Scams on the Rise: The Doorknockers Have Returned

April 29, 2021

Feeling safe in our homes is the end goal, which is why many of us decide to invest in home security. Unfortunately, unless you do your homework, it can be incredibly simple to fall for the home security doorknockers, who are frequently selling a scam. These scams don't necessarily stop at just door knocking. They even progress to strange calls, websites, and unsolicited marketing text messages that you can't quite seem to get out of. Here are some common scams you might encounter, the red flags to keep in mind, and what to do if you accidentally sign on the dotted line.

Red Flags to Look for in Common Home Security Scams

1. They Push for a Quick Decision

This is a widespread technique for many different scams, not just home security. The unscrupulous salesperson will tell you this is a one-time special offer, and you have to act now. Some common phrases are, "the deal is only good today," or "we only have one system left at this price." They want you to feel pressured into signing the contract without actually taking a good look at it.

Spoiler alert: these one-time-only offers aren't genuine. Especially in security, actual companies don't change their prices daily. Keep in mind that if these security systems are so obsolete that they wouldn't be available tomorrow, you definitely don't want them in your own homes.

2. "Free" Equipment

Another tactic these salespeople will use to pressure you into buying is to offer what seems to be an incredible deal. They usually say that they can install a complete alarm system for as low as…free. You read that right; they offer to give you a free security system. But what type of system are they trying to give you?

First, these "free" products always come with MAJOR strings attached. To get them, you'll more than likely have to sign a lengthy contract that locks you into paying a steep monthly monitoring fee for three to five years, with other hidden fees. When you add all those fees together and the long-term cost of the system, it'll become very apparent that the "free system" will cost you more than a normally priced system

To make matters even more interesting, the equipment itself is often inferior. There have even been reports that some don't even work at all. The company will go out of their way to have a long installation proves for show, but burglars have caught on that these systems are easy to get around.

3. Scare Tactics

So, you're managing the other tactics well. The salesperson will turn up the heat and pressure you with fear. If you have a current provider, they will make up stories about your current provider's systems failing and even try to make up a story about a rash of burglaries in your neighborhood. They'll even tell you that your next-door neighbor got robbed in an attempt to make you feel like you could be next.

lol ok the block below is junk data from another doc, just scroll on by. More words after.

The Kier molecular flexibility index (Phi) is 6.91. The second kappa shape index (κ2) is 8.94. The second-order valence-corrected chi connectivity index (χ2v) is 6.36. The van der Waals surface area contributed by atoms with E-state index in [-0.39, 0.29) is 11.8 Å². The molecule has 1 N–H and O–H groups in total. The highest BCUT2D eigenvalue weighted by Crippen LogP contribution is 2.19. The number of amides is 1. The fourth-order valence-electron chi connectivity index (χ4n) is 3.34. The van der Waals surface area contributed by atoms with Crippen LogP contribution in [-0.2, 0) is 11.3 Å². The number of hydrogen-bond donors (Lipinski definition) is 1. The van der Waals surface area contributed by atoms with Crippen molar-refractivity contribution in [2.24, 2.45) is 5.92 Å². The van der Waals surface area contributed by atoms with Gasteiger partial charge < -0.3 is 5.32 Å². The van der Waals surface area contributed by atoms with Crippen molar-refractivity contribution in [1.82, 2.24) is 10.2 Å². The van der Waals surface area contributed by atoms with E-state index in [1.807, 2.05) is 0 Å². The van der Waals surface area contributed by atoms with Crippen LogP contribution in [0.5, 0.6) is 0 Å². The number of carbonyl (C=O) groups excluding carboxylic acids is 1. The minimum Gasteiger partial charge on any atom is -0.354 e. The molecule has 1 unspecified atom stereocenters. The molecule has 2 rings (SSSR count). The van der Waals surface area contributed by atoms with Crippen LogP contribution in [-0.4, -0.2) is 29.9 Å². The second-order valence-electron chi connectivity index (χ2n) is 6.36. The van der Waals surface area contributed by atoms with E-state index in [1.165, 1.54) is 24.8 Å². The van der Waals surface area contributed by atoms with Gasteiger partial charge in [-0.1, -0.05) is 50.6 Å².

4. They Push Their Way In

This sounds extreme, but we've gotten reports of incidents where salespeople try to get inside your home. They usually trick you into letting them in the house to "scope the house out," and then once they are in, they refuse to leave without a signed contract in hand.

5. They Lie About Who They Represent

Just because you already have a security system, doesn't mean the salespeople from these scams don't see you as an opportunity. In fact, some sneaky sales agents specifically look for people who have signs on their property from other security companies. They'll knock on your door and tell you that your current provider sent you. They'll also say the need to inspect your system, do some maintenance, or upgrade the equipment. But, much like the above red flag, it's only just a ruse.

Once they get in, they'll take out your old system and install a completely new one. Then, they'll make you sign a new contract with their company, including those unreasonably high monthly fees. Here's the trick though. Because this salesperson isn't from your actual provider, you'll have to contract with your reputable provider. You'll still get a bill for service, even though you might not have their system in place. The new company has a habit of throwing away equipment regardless if it belongs to you, which means you might even owe your old company for the equipment that the new company tossed!